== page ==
You're using vim. You've got a tool to do this built in.
Predictably, there are seven answers already saying to use
grep. But I seem to be the only person thus far who has noticed from your question that you are using
vim. As such, although you can use
grep from within
vim, you can also use
vim's built-in tool. This is invoked via the
To search "all of the C source files in the current directory for calls to the function
toUpperCase()" one types the
:vimgrep "\<toUpperCase\_s*(" *.c
The resulting list of matches is automatically loaded up into the quickfix list, accessible with either of (see the on-line help for the subtle difference)
To find the function definition, rather than calls to it,
ctags is the tool, as mentioned in
Gilles's answer, in conjunction with the
The on-line help (
:help grep) enmumerates several of the reasons, which I won't parrot here. Further to those, compare the action of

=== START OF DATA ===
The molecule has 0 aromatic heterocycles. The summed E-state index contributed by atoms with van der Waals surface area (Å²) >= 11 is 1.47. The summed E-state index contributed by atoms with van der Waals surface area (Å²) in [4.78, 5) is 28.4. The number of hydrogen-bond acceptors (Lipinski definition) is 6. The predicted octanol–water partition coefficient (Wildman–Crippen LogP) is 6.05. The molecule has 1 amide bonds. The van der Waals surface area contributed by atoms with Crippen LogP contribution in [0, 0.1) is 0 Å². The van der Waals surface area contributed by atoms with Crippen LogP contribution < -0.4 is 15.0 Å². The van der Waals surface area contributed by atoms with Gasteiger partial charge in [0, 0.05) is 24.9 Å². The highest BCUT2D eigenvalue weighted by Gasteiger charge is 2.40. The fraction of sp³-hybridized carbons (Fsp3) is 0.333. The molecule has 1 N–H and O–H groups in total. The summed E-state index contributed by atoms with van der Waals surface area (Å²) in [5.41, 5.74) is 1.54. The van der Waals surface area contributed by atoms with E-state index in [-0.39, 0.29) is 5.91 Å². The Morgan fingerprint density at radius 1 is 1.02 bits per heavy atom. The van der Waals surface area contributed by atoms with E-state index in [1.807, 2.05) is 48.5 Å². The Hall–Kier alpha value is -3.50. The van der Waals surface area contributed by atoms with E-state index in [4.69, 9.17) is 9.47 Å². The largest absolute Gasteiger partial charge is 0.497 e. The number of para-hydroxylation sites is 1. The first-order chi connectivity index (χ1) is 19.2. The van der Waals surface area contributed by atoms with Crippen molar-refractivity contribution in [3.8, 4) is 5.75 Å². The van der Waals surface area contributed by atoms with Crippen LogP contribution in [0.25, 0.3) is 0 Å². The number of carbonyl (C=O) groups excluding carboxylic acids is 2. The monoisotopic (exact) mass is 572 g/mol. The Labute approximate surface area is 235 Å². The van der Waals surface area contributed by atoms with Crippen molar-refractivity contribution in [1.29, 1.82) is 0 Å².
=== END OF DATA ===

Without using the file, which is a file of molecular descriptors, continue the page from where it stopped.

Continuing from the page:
:vimgrep with that of
dietbuddha's command line forks an individual
grep process for each individual C source file. It doesn't even employ
xargs to reduce that overhead. And you still have to somehow parse the output to invoke your text editor on the relevant source files once it is finished.
:vimgrep doesn't fork off multiple additional processes at all, and using the result is simplicity itself. Merely selecting one of the entries in the resultant quickfix list automatically positions the cursor on the relevant line of the relevant source file.
In fact, it does exactly what you wrote you would do by hand, except automatically. It's the automated way of doing those very text editor actions. It loads up the file as if loaded by hand, searches it for a regular expression (using the same regular expression syntax that you are already using elsewhere in
vim), records the places where matches occur, and then unloads the file.